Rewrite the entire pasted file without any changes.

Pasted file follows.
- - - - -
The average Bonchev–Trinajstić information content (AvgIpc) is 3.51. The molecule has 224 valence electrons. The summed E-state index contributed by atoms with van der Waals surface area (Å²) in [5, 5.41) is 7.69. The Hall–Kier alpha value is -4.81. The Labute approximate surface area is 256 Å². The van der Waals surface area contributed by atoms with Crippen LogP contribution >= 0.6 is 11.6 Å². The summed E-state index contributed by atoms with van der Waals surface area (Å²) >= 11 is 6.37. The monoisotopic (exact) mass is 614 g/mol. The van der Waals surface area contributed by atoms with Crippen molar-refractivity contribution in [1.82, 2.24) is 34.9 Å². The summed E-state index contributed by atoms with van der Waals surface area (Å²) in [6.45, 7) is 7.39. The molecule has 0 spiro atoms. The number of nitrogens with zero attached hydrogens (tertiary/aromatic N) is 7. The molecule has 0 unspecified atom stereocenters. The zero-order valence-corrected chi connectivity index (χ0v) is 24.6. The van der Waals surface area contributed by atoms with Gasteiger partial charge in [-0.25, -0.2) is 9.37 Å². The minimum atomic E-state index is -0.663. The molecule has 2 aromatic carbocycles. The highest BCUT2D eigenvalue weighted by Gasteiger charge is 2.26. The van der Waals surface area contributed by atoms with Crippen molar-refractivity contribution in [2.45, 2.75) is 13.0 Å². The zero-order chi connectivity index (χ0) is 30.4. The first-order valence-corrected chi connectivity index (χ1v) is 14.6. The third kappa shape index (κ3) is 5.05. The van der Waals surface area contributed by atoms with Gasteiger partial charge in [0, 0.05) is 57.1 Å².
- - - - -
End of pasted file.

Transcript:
The average Bonchev–Trinajstić information content (AvgIpc) is 3.51. The molecule has 224 valence electrons. The summed E-state index contributed by atoms with van der Waals surface area (Å²) in [5, 5.41) is 7.69. The Hall–Kier alpha value is -4.81. The Labute approximate surface area is 256 Å². The van der Waals surface area contributed by atoms with Crippen LogP contribution >= 0.6 is 11.6 Å². The summed E-state index contributed by atoms with van der Waals surface area (Å²) >= 11 is 6.37. The monoisotopic (exact) mass is 614 g/mol. The van der Waals surface area contributed by atoms with Crippen molar-refractivity contribution in [1.82, 2.24) is 34.9 Å². The summed E-state index contributed by atoms with van der Waals surface area (Å²) in [6.45, 7) is 7.39. The molecule has 0 spiro atoms. The number of nitrogens with zero attached hydrogens (tertiary/aromatic N) is 7. The molecule has 0 unspecified atom stereocenters. The zero-order valence-corrected chi connectivity index (χ0v) is 24.6. The van der Waals surface area contributed by atoms with Gasteiger partial charge in [-0.25, -0.2) is 9.37 Å². The minimum atomic E-state index is -0.663. The molecule has 2 aromatic carbocycles. The highest BCUT2D eigenvalue weighted by Gasteiger charge is 2.26. The van der Waals surface area contributed by atoms with Crippen molar-refractivity contribution in [2.45, 2.75) is 13.0 Å². The zero-order chi connectivity index (χ0) is 30.4. The first-order valence-corrected chi connectivity index (χ1v) is 14.6. The third kappa shape index (κ3) is 5.05. The van der Waals surface area contributed by atoms with Gasteiger partial charge in [0, 0.05) is 57.1 Å².